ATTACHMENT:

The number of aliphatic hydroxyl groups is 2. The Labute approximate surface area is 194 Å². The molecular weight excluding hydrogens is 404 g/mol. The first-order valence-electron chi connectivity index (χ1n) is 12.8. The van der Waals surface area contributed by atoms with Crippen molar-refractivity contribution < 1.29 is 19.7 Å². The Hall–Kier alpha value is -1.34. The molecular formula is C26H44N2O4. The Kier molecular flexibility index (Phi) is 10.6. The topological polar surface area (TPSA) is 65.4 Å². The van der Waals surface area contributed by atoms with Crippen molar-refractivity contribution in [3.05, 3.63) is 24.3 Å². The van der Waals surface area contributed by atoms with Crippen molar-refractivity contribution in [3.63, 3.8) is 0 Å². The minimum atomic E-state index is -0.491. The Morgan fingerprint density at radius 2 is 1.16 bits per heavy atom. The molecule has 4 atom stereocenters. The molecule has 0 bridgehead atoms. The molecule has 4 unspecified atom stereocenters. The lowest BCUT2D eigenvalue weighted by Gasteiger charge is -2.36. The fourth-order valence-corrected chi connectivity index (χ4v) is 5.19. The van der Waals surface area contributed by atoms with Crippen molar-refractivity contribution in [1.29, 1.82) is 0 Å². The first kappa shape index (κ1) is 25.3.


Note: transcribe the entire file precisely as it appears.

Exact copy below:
The number of aliphatic hydroxyl groups is 2. The Labute approximate surface area is 194 Å². The molecular weight excluding hydrogens is 404 g/mol. The first-order valence-electron chi connectivity index (χ1n) is 12.8. The van der Waals surface area contributed by atoms with Crippen molar-refractivity contribution < 1.29 is 19.7 Å². The Hall–Kier alpha value is -1.34. The molecular formula is C26H44N2O4. The Kier molecular flexibility index (Phi) is 10.6. The topological polar surface area (TPSA) is 65.4 Å². The van der Waals surface area contributed by atoms with Crippen molar-refractivity contribution in [3.05, 3.63) is 24.3 Å². The van der Waals surface area contributed by atoms with Crippen molar-refractivity contribution in [3.63, 3.8) is 0 Å². The minimum atomic E-state index is -0.491. The Morgan fingerprint density at radius 2 is 1.16 bits per heavy atom. The molecule has 4 atom stereocenters. The molecule has 0 bridgehead atoms. The molecule has 4 unspecified atom stereocenters. The lowest BCUT2D eigenvalue weighted by Gasteiger charge is -2.36. The fourth-order valence-corrected chi connectivity index (χ4v) is 5.19. The van der Waals surface area contributed by atoms with Crippen molar-refractivity contribution in [1.29, 1.82) is 0 Å². The first kappa shape index (κ1) is 25.3.